Wednesday, January 12, 2011

Swiss Test Run

Last weekend, I had the unexpected opportunity to get my 25mm Medieval Swiss army out for a test run.  My gaming friend Jacob agreed to a Field of Glory game, even though he is usually a Warrior player, and we did an 800 point matchup at the regular, bi-weekly meeting of the Hartford Area Historical Gaming Society (HAHGS), held in the gaming basement of the Time Machine Hobby Shop in Manchester, Connecticut.  We played the game on a 5 foot deep by 8 foot wide table, using a measurement standard of 1 MU equal to 40mm.

Jacob brought an army of Medieval Irish from the Storm of Arrows supplement.  The Irish outnumbered the Swiss in Light Infantry and Light Cavalry, and was otherwise composed of a mass of protected, superior, heavy weapon armed Galloglaigh, with several big blocks of medium foot light spear armed Kerns, suitable for fighting in terrain.  Additionally, the Irish were stiffened by an unit of armored lancer cavalry, and since Jacob played the Edward Bruce Special Campaign option, he also had an unit of offensive spearmen with an unit of heavily armored knights.

The Swiss lost the initiative roll, of course - that's something I will have to anticipate for most games, since they have a pre-battle initiative modifier of zero.  That meant that the Irish were able to mess up the battlefield with terrain that was inconvenient for the Swiss pike, including a large forest right in the middle that the Irish obviously meant to use to split the Swiss deployment.


Above, you can see most of the Swiss deployment to start the game.  I put the majority of the army to the right of the centrally placed forest, with most of my light foot in the woods, and small units of halberdiers in either rear support or as flank protection.  Note that the closest unit of pike in this photo uses the Perry Miniatures plastics, and that I added the flags included with the box set to the front rank bases.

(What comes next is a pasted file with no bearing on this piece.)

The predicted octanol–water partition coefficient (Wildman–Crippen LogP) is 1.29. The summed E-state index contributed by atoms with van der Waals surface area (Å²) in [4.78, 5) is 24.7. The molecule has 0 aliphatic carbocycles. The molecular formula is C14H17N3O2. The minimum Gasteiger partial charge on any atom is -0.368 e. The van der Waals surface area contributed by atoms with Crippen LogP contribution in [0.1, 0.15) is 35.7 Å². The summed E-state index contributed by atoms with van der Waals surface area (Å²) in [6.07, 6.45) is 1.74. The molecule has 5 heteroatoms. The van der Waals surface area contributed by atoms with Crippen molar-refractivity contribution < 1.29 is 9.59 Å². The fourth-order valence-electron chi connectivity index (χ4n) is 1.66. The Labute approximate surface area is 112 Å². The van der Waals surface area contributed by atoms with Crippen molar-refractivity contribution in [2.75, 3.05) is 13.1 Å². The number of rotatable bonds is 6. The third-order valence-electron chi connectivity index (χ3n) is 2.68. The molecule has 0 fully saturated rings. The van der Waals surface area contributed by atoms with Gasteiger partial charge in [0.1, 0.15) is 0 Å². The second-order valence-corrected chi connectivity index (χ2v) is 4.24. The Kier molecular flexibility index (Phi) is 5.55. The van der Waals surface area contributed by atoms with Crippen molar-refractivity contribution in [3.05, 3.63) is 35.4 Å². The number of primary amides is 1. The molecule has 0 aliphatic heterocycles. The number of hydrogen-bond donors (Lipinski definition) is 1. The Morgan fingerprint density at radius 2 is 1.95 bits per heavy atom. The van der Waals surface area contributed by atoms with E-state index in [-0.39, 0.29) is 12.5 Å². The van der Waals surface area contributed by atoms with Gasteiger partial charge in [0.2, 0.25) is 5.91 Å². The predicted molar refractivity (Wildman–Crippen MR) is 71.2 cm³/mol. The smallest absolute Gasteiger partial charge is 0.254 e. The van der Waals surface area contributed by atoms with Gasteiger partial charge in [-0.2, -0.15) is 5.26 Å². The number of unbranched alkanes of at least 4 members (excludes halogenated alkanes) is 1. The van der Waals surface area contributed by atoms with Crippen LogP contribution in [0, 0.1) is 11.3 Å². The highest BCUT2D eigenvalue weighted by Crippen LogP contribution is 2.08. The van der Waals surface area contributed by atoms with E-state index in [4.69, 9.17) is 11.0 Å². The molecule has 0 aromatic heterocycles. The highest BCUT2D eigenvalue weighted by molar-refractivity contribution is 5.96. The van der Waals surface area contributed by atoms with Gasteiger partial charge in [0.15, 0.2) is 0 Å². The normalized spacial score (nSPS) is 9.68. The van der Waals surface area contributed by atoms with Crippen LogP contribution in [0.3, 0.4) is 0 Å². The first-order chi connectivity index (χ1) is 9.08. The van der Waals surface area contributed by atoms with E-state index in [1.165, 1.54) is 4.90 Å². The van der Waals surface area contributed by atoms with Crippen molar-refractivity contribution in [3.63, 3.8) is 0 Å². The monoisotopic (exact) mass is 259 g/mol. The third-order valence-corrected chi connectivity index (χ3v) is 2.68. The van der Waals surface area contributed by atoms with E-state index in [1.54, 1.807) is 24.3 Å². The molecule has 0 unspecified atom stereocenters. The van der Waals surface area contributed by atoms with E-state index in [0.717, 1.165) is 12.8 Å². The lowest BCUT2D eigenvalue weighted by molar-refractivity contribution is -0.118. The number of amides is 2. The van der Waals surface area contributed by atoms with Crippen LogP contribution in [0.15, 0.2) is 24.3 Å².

The remainder of the army, including two pike blocks, a supporting unit of halberdiers, and a single unit of light horse crossbows, were placed to the left of the center forest.  This turned out not to be the best tactical move, and I'm sure that I would have be better off concentrating the pike instead, even though it turns out that things actually didn't turn out too badly for me.  Here is a photo of the isolated wing of pikemen at the start of deployment.




Giving equal exposure to the Irish, here is a photo below of the initial deployment of most of their battle line.


And here is the unit of Irish knights, hoping to get into a position to charge into the flanks of the Swiss pike blocks.


Once things got rolling, the battle was really a race, with the Swiss hoping to get into contact with the front of the Irish foot as quickly as possible before all the Irish could get through the terrain onto the flanks of the mass of pikemen.  To do this, I was going to have to delay on both flanks, but most particularly on the left, where my two units of isolated pike were significantly outnumbered.  Here are my mounted crossbow and an unit of handgunners, hoping to be able to hold off the hordes of barefoot Kerns and lance-armed cavalry.


Gotta get the basing finished to polish off the look of this army, I know!

Here is the majority of my pike, double moving to start the game, trying to close up as rapidly as possible on the main Irish battle line.